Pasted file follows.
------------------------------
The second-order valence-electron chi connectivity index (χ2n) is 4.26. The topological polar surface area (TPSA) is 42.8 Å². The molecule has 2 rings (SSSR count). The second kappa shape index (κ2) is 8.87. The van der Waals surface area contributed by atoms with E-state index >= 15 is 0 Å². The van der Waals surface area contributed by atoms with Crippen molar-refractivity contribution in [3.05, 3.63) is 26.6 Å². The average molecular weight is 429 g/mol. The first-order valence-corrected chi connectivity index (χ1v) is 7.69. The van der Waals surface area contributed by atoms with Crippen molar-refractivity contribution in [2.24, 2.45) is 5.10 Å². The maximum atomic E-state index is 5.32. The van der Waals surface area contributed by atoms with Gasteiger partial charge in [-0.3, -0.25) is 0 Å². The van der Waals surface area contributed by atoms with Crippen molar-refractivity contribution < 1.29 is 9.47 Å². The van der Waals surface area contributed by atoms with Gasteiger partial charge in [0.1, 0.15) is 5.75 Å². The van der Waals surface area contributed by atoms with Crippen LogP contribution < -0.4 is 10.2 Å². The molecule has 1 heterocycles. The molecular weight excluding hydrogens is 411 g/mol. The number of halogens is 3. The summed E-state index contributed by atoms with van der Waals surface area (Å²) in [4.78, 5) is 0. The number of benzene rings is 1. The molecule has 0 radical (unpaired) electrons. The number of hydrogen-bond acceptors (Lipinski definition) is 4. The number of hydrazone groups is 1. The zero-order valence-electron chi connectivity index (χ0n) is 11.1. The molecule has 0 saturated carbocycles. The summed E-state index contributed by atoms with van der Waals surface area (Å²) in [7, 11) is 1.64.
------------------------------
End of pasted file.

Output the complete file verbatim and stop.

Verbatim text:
The second-order valence-electron chi connectivity index (χ2n) is 4.26. The topological polar surface area (TPSA) is 42.8 Å². The molecule has 2 rings (SSSR count). The second kappa shape index (κ2) is 8.87. The van der Waals surface area contributed by atoms with E-state index >= 15 is 0 Å². The van der Waals surface area contributed by atoms with Crippen molar-refractivity contribution in [3.05, 3.63) is 26.6 Å². The average molecular weight is 429 g/mol. The first-order valence-corrected chi connectivity index (χ1v) is 7.69. The van der Waals surface area contributed by atoms with Crippen molar-refractivity contribution in [2.24, 2.45) is 5.10 Å². The maximum atomic E-state index is 5.32. The van der Waals surface area contributed by atoms with Gasteiger partial charge in [-0.3, -0.25) is 0 Å². The van der Waals surface area contributed by atoms with Crippen molar-refractivity contribution < 1.29 is 9.47 Å². The van der Waals surface area contributed by atoms with Gasteiger partial charge in [0.1, 0.15) is 5.75 Å². The van der Waals surface area contributed by atoms with Crippen LogP contribution < -0.4 is 10.2 Å². The molecule has 1 heterocycles. The molecular weight excluding hydrogens is 411 g/mol. The number of halogens is 3. The summed E-state index contributed by atoms with van der Waals surface area (Å²) in [4.78, 5) is 0. The number of benzene rings is 1. The molecule has 0 radical (unpaired) electrons. The number of hydrogen-bond acceptors (Lipinski definition) is 4. The number of hydrazone groups is 1. The zero-order valence-electron chi connectivity index (χ0n) is 11.1. The molecule has 0 saturated carbocycles. The summed E-state index contributed by atoms with van der Waals surface area (Å²) in [7, 11) is 1.64.